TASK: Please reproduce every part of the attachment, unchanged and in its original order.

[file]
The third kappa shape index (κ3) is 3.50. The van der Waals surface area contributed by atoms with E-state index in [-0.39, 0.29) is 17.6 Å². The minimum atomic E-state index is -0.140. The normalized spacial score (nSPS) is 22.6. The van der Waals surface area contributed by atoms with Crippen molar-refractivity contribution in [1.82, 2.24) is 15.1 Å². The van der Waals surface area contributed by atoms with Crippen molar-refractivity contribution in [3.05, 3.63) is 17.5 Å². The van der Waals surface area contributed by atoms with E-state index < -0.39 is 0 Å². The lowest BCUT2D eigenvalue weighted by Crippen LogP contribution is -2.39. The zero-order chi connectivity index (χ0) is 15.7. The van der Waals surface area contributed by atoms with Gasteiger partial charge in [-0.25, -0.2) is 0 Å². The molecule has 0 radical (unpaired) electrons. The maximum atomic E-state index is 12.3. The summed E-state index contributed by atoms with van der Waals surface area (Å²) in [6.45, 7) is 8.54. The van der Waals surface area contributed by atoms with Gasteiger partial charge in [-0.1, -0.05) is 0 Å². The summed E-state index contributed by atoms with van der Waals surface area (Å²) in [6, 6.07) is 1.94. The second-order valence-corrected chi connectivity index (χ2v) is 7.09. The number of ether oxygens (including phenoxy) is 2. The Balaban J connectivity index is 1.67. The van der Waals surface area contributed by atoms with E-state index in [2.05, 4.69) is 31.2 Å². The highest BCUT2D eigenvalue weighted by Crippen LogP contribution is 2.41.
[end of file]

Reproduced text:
The third kappa shape index (κ3) is 3.50. The van der Waals surface area contributed by atoms with E-state index in [-0.39, 0.29) is 17.6 Å². The minimum atomic E-state index is -0.140. The normalized spacial score (nSPS) is 22.6. The van der Waals surface area contributed by atoms with Crippen molar-refractivity contribution in [1.82, 2.24) is 15.1 Å². The van der Waals surface area contributed by atoms with Crippen molar-refractivity contribution in [3.05, 3.63) is 17.5 Å². The van der Waals surface area contributed by atoms with E-state index < -0.39 is 0 Å². The lowest BCUT2D eigenvalue weighted by Crippen LogP contribution is -2.39. The zero-order chi connectivity index (χ0) is 15.7. The van der Waals surface area contributed by atoms with Gasteiger partial charge in [-0.25, -0.2) is 0 Å². The molecule has 0 radical (unpaired) electrons. The maximum atomic E-state index is 12.3. The summed E-state index contributed by atoms with van der Waals surface area (Å²) in [6.45, 7) is 8.54. The van der Waals surface area contributed by atoms with Gasteiger partial charge in [-0.1, -0.05) is 0 Å². The summed E-state index contributed by atoms with van der Waals surface area (Å²) in [6, 6.07) is 1.94. The second-order valence-corrected chi connectivity index (χ2v) is 7.09. The number of ether oxygens (including phenoxy) is 2. The Balaban J connectivity index is 1.67. The van der Waals surface area contributed by atoms with E-state index in [2.05, 4.69) is 31.2 Å². The highest BCUT2D eigenvalue weighted by Crippen LogP contribution is 2.41.